Day Five:

My final day started with a session with the GIS team. I had a vague idea of what GIS was from previous studies but was not entirely sure how it was used. I was shown the basic skills needed to operate the GIS software, which was both extremely useful and complicated. After this, I had a session with Genevieve Oller on marketing. This showed me a different side to Temple, such as the type of events that occur and how the company is advertised on social media websites. My last session of the week was with Giulia Civello who did a session on an Environmental Impact Assessment (EIA) project. We went through the cumulative impacts and everything that has to be considered when doing an EIA, which is particularly important for this development due to its position on the green belt. Rachel Lambert from the planning team gave me my final task of the week, which was to do a Planning Application Review.

What I learned:
In my opinion, my work experience at Temple has taught me a lot about how to behave in an office environment. I have realised the importance of time management, particularly with being efficient when completing tasks and punctuality. I have very much valued my time at Temple and feel as though I have greatly benefited from this experience. 

Tuesday, 1 July 2014

GIS and data mash-ups

Xiyu Phoon - Consultant
It has been estimated that around 90 per cent of data today was churned out in the last two years. With the explosion in social media and provision of open government data, perhaps it comes as no surprise that the era of ’Big Data’ has arrived.
Every morsel of data, no matter how insignificant it may be perceived to be, has a story to tell. With almost unfettered access an immense library of data at our fingertips, we can analyse and visualise data in all sorts of ways and find some compelling stories.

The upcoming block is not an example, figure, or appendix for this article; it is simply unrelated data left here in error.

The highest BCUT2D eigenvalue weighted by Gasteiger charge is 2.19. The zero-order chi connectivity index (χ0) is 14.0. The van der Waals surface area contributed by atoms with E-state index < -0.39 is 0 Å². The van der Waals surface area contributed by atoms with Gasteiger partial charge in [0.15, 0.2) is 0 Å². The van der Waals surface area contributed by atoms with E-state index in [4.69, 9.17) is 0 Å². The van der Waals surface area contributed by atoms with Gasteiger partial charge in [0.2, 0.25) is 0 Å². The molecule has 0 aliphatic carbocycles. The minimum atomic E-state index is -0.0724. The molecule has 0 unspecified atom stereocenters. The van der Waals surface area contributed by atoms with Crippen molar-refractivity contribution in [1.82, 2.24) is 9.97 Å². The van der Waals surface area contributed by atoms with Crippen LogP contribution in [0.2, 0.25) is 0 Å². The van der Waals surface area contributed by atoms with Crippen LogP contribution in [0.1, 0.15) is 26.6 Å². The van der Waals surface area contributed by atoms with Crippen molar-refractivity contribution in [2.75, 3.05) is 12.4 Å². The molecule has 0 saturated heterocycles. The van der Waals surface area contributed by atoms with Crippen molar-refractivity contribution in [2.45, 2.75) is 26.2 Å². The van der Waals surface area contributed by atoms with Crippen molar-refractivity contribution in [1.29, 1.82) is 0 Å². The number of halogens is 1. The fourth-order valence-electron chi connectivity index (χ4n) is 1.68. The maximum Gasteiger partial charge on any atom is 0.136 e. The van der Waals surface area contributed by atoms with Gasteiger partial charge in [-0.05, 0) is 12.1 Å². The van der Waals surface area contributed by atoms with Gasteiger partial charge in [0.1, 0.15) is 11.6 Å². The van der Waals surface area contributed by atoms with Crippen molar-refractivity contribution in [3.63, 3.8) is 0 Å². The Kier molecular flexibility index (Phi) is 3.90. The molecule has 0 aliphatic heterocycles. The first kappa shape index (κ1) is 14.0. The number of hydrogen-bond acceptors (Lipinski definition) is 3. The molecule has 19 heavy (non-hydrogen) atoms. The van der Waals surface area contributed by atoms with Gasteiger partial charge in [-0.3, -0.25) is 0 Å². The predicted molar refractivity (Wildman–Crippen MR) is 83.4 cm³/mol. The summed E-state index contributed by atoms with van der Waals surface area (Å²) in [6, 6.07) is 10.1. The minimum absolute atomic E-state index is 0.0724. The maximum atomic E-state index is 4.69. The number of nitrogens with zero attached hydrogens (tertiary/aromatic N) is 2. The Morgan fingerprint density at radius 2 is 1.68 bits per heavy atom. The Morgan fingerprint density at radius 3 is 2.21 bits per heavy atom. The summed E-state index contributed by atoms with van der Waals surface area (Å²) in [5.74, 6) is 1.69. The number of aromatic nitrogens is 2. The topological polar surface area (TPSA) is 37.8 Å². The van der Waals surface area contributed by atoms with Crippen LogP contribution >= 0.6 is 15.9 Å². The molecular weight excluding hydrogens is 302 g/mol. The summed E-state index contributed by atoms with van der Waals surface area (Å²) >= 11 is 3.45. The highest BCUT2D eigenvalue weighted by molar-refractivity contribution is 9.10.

As an example, we might be interested to see whether there is a relationship between fast food and crime. We can download data on the number of fast food outlets per local authority from Public Health England and crime deprivation from the Open Data Communities website. The number of fast-food outlets is given as a rate per 100,000 of the population, whereas crime deprivation includes burglaries, thefts, criminal damage and violence and is ranked from most to least deprived based on population-weighted average ranks of lower super output areas within local authorities.
When we plot the values together, we see a negative trend, suggesting that the most crime-prone areas have the most fast food outlets. However, we cannot discern from these datasets alone whether this is because fast food promotes criminal behaviour or that fast food outlets tend to pop up in the most deprived areas, which happen to have higher crime rates. As with all forms of data analysis, there will undoubtedly be some caveats, such as how data sets were collected in the first place and whether they are comparable.
Given that most data has an inherent spatial component, we can take such basic data analysis further and plot a map, which can be quite useful to see the distribution of fast food outlets.
As we can see, there is plenty of data available from a number of different sources which can be combined in order to discover all sorts of interesting titbits of information which can be presented in a variety of ways.
Our day-to-day projects at Temple focus primarily on environmental data, but we are increasingly making use of open data to enhance our analyses and help our clients with more in-depth decision-making.